Magazine Button
Positive attitudes emerge towards entrepreneurship in Egypt’s post-pandemic economy 

Positive attitudes emerge towards entrepreneurship in Egypt’s post-pandemic economy 

AfricaBusiness StrategyMiddle EastResearchTop Stories

A ground-breaking study conducted by QNET and Nielsen IQ has found that most Egyptians hold favourable attitudes toward entrepreneurship in the post-pandemic economy. Most also believe the direct selling model provides advantages to starting a business and earning extra income. 

A willingness among Egyptians to engage in entrepreneurship is a positive sign for the country, as other studies have suggested that entrepreneurship could be a significant driver of economic growth throughout the  Middle East and North Africa (MENA) region, where women and youth – though well-educated – struggle with high levels of unemployment. 

The Nielsen study, which interviewed 1,121 respondents from across Egypt, found that most associate entrepreneurship with concepts such as freedom, being your own boss and earning a high income. 

A growing desire for independence and flexibility drives this positive perception, as many identified these as primary motivators for becoming an entrepreneur. At the same time, they also noted financial risk as a significant barrier.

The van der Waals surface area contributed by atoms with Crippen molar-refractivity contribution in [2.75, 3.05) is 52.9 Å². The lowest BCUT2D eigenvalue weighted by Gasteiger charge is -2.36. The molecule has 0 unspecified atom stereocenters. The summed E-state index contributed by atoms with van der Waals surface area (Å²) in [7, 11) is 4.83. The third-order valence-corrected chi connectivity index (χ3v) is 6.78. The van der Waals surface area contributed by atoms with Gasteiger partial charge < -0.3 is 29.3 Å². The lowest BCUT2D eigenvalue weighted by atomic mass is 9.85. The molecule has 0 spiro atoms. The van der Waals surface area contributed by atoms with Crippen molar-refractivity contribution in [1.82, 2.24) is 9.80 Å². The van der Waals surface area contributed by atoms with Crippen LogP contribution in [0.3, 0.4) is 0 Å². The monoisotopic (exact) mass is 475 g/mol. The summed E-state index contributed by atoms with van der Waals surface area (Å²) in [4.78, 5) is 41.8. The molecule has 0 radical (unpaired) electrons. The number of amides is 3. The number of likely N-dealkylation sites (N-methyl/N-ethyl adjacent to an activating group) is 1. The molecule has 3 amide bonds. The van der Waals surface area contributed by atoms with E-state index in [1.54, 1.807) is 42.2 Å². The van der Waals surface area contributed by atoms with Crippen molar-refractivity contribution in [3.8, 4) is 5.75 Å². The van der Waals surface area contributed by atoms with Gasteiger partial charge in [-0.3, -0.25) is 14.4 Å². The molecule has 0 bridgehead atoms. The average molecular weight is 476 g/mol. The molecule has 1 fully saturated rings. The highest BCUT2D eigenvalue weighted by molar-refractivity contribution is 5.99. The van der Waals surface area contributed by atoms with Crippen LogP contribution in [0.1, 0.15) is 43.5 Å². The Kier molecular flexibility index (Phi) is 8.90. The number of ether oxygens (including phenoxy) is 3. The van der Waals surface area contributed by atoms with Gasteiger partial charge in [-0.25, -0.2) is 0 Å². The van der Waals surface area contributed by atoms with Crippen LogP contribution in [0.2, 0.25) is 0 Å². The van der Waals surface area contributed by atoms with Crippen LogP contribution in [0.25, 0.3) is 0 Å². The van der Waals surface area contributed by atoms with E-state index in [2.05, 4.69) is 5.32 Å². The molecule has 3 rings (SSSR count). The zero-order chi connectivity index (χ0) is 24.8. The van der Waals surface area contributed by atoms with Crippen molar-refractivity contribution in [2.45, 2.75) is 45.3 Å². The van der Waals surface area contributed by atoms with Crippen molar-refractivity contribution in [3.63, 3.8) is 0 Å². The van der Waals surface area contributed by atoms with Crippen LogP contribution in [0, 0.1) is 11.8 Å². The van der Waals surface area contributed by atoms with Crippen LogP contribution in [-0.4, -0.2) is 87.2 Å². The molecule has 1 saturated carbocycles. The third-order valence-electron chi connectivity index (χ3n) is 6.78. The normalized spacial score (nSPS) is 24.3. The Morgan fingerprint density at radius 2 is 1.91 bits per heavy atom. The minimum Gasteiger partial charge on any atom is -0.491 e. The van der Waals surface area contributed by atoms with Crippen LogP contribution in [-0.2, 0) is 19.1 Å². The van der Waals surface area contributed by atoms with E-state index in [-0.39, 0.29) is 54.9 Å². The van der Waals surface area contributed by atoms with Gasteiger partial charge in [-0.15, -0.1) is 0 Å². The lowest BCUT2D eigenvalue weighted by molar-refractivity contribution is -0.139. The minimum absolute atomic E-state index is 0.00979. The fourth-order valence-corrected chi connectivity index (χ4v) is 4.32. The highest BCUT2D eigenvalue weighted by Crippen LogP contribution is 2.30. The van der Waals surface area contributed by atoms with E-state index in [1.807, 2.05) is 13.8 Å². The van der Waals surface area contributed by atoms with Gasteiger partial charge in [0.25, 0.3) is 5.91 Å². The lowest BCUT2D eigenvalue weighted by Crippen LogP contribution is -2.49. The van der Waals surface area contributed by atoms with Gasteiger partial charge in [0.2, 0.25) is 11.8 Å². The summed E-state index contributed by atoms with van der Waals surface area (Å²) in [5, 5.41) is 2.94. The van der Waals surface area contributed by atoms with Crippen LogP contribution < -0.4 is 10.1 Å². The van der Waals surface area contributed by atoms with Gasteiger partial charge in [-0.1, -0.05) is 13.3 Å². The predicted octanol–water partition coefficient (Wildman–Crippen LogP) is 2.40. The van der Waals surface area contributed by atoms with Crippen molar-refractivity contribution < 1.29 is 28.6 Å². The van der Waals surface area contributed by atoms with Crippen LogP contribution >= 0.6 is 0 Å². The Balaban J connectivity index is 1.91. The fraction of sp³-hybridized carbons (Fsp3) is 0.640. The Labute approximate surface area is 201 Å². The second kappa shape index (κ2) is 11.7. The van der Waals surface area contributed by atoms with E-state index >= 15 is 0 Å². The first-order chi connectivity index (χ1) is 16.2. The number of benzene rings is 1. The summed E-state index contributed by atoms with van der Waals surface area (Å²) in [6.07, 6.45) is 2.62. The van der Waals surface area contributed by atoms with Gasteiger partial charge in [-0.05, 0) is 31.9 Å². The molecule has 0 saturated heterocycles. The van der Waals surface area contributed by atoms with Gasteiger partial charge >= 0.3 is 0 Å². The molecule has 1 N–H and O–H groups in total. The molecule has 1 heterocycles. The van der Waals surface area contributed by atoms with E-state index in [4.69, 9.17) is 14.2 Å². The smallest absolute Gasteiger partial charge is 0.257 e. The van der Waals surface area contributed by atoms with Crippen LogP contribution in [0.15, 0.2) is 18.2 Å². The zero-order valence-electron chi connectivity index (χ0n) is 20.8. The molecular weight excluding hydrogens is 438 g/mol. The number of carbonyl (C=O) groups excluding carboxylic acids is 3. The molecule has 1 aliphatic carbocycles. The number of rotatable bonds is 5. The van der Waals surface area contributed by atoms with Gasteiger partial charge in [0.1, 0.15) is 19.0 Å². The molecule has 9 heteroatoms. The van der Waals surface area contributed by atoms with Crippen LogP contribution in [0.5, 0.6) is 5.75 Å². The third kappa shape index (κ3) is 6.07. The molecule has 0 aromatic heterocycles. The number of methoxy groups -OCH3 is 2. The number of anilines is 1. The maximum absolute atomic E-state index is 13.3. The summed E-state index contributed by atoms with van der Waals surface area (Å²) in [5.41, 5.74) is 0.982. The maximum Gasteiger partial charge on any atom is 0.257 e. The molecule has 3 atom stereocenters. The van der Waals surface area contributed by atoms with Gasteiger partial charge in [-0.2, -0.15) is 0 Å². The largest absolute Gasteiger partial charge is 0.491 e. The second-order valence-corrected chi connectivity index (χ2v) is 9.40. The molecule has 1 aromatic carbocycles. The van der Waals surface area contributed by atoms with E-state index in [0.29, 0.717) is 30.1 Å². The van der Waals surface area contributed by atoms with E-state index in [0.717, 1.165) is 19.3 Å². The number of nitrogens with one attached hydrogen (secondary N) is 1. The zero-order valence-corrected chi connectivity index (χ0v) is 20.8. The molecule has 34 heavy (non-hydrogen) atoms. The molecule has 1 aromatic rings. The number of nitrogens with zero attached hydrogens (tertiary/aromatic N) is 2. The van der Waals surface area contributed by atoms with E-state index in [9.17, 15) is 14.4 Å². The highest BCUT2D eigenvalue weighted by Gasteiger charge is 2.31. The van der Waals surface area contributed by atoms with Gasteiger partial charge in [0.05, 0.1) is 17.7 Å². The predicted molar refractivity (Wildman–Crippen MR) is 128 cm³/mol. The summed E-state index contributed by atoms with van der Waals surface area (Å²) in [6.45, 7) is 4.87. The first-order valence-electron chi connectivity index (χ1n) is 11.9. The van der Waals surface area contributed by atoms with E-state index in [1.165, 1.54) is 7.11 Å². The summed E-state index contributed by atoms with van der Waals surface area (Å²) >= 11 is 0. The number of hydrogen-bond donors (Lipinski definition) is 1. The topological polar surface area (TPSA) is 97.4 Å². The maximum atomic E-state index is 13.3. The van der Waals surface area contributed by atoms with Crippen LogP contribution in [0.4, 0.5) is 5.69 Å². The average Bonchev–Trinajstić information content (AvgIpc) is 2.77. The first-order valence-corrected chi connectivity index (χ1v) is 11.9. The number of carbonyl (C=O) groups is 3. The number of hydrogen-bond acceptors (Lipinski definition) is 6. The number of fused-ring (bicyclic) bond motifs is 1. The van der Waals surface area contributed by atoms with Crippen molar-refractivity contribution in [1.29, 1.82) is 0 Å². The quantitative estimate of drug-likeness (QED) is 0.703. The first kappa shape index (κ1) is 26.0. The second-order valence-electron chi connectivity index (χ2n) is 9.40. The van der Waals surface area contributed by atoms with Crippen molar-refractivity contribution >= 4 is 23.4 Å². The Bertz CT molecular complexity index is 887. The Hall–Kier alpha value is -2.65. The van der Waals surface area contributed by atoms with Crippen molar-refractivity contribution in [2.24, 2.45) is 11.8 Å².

More than half the respondents cited online businesses as an example of entrepreneurial activity and 45% believe COVID-19 increased opportunities for online entrepreneurs in Egypt. 

This reflects the experience of many others around the world during the lockdowns. When bricks-and-mortar stores were forced to close, e-commerce-based businesses experienced a boom globally, as more people went online to purchase the goods and services they needed. 

Advances in mobile technology and the growth of online businesses are creating more income earning opportunities in Egypt and other MENA countries. The Organisation for Economic Co-operation and Development found that online business processes, such as social commerce and mobile phone payment systems, are lowering barriers to entrepreneurship in the MENA region, particularly for women. 

The availability of more income-earning opportunities could be changing how Egyptians view their employment. The Nielsen study revealed a broad approval among Egyptians of having a ‘side job’ – in addition to their primary employment – to earn supplemental income. 

Again, the attitude among Egyptians is consistent with the global trend, particularly with the growth of the gig economy, in which people use online platforms to sell products and services to earn extra income in their spare time. 

According to the Nielsen study, direct selling ranked as the most common activity mentioned by Egyptians who currently have or have had a side job. Of these respondents, 78% said having a side job was a good source of extra income, 45% claimed it provided them with new experiences and 40% mentioned it increased their self-confidence. 

Click below to share this article

Browse our latest issue

Intelligent CXO

View Magazine Archive